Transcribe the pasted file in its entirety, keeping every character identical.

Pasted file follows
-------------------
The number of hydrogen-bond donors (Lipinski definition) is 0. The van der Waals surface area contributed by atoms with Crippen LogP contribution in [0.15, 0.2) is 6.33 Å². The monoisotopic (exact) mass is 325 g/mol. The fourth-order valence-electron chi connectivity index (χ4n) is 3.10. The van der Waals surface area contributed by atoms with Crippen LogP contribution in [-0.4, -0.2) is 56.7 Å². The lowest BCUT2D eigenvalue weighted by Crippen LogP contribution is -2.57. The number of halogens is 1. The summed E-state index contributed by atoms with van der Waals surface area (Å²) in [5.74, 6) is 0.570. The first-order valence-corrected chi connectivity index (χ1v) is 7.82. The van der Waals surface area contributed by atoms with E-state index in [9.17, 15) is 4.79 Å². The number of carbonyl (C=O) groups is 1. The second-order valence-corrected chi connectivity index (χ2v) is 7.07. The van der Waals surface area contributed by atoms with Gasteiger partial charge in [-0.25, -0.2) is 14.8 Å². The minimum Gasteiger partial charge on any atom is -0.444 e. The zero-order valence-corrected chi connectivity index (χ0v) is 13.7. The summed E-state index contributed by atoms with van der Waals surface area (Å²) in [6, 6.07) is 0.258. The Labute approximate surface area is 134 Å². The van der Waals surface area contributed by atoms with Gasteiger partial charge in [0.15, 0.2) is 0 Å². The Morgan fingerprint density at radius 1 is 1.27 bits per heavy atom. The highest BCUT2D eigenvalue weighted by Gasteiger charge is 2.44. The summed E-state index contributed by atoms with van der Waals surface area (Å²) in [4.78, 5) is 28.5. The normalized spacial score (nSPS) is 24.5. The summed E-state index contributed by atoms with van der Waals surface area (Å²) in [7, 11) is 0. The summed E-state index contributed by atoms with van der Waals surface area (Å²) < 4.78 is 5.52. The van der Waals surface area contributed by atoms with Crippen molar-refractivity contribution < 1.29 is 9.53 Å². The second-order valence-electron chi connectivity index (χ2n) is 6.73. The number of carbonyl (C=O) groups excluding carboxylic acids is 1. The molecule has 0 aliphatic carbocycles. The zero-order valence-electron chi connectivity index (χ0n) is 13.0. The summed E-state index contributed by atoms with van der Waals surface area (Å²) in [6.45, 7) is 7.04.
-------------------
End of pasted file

The number of hydrogen-bond donors (Lipinski definition) is 0. The van der Waals surface area contributed by atoms with Crippen LogP contribution in [0.15, 0.2) is 6.33 Å². The monoisotopic (exact) mass is 325 g/mol. The fourth-order valence-electron chi connectivity index (χ4n) is 3.10. The van der Waals surface area contributed by atoms with Crippen LogP contribution in [-0.4, -0.2) is 56.7 Å². The lowest BCUT2D eigenvalue weighted by Crippen LogP contribution is -2.57. The number of halogens is 1. The summed E-state index contributed by atoms with van der Waals surface area (Å²) in [5.74, 6) is 0.570. The first-order valence-corrected chi connectivity index (χ1v) is 7.82. The van der Waals surface area contributed by atoms with E-state index in [9.17, 15) is 4.79 Å². The number of carbonyl (C=O) groups is 1. The second-order valence-corrected chi connectivity index (χ2v) is 7.07. The van der Waals surface area contributed by atoms with Gasteiger partial charge in [-0.25, -0.2) is 14.8 Å². The minimum Gasteiger partial charge on any atom is -0.444 e. The zero-order valence-corrected chi connectivity index (χ0v) is 13.7. The summed E-state index contributed by atoms with van der Waals surface area (Å²) in [6, 6.07) is 0.258. The Labute approximate surface area is 134 Å². The van der Waals surface area contributed by atoms with Gasteiger partial charge in [0.15, 0.2) is 0 Å². The Morgan fingerprint density at radius 1 is 1.27 bits per heavy atom. The highest BCUT2D eigenvalue weighted by Gasteiger charge is 2.44. The summed E-state index contributed by atoms with van der Waals surface area (Å²) in [4.78, 5) is 28.5. The normalized spacial score (nSPS) is 24.5. The summed E-state index contributed by atoms with van der Waals surface area (Å²) in [7, 11) is 0. The summed E-state index contributed by atoms with van der Waals surface area (Å²) < 4.78 is 5.52. The van der Waals surface area contributed by atoms with Crippen molar-refractivity contribution < 1.29 is 9.53 Å². The second-order valence-electron chi connectivity index (χ2n) is 6.73. The number of carbonyl (C=O) groups excluding carboxylic acids is 1. The molecule has 0 aliphatic carbocycles. The zero-order valence-electron chi connectivity index (χ0n) is 13.0. The summed E-state index contributed by atoms with van der Waals surface area (Å²) in [6.45, 7) is 7.04.